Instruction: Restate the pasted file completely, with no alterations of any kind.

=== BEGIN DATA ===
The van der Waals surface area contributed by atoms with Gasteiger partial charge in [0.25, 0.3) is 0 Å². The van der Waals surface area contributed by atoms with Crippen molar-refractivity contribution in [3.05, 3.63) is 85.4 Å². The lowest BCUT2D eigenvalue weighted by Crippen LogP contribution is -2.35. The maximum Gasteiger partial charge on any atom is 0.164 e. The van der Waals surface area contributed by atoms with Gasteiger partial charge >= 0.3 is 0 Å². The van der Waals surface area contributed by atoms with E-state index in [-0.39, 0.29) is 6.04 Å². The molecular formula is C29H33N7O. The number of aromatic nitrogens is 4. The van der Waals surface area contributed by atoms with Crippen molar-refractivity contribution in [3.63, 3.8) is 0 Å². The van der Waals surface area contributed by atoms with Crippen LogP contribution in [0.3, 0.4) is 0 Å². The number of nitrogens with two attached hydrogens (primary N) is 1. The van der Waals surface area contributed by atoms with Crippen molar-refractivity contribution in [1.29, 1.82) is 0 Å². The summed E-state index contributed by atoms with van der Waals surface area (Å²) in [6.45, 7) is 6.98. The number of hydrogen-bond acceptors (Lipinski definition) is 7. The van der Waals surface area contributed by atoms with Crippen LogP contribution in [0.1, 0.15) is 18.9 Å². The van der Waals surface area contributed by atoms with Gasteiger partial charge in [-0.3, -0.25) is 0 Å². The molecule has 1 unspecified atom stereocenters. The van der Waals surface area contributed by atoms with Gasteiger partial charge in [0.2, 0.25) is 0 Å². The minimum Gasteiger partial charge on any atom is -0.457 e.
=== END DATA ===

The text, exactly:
The van der Waals surface area contributed by atoms with Gasteiger partial charge in [0.25, 0.3) is 0 Å². The van der Waals surface area contributed by atoms with Crippen molar-refractivity contribution in [3.05, 3.63) is 85.4 Å². The lowest BCUT2D eigenvalue weighted by Crippen LogP contribution is -2.35. The maximum Gasteiger partial charge on any atom is 0.164 e. The van der Waals surface area contributed by atoms with Gasteiger partial charge >= 0.3 is 0 Å². The van der Waals surface area contributed by atoms with E-state index in [-0.39, 0.29) is 6.04 Å². The molecular formula is C29H33N7O. The number of aromatic nitrogens is 4. The van der Waals surface area contributed by atoms with Crippen molar-refractivity contribution in [3.63, 3.8) is 0 Å². The van der Waals surface area contributed by atoms with Crippen LogP contribution in [0.3, 0.4) is 0 Å². The number of nitrogens with two attached hydrogens (primary N) is 1. The van der Waals surface area contributed by atoms with Crippen molar-refractivity contribution in [1.29, 1.82) is 0 Å². The summed E-state index contributed by atoms with van der Waals surface area (Å²) in [6.45, 7) is 6.98. The number of hydrogen-bond acceptors (Lipinski definition) is 7. The van der Waals surface area contributed by atoms with Crippen LogP contribution in [0.1, 0.15) is 18.9 Å². The van der Waals surface area contributed by atoms with Gasteiger partial charge in [-0.3, -0.25) is 0 Å². The molecule has 1 unspecified atom stereocenters. The van der Waals surface area contributed by atoms with Gasteiger partial charge in [0.2, 0.25) is 0 Å². The minimum Gasteiger partial charge on any atom is -0.457 e.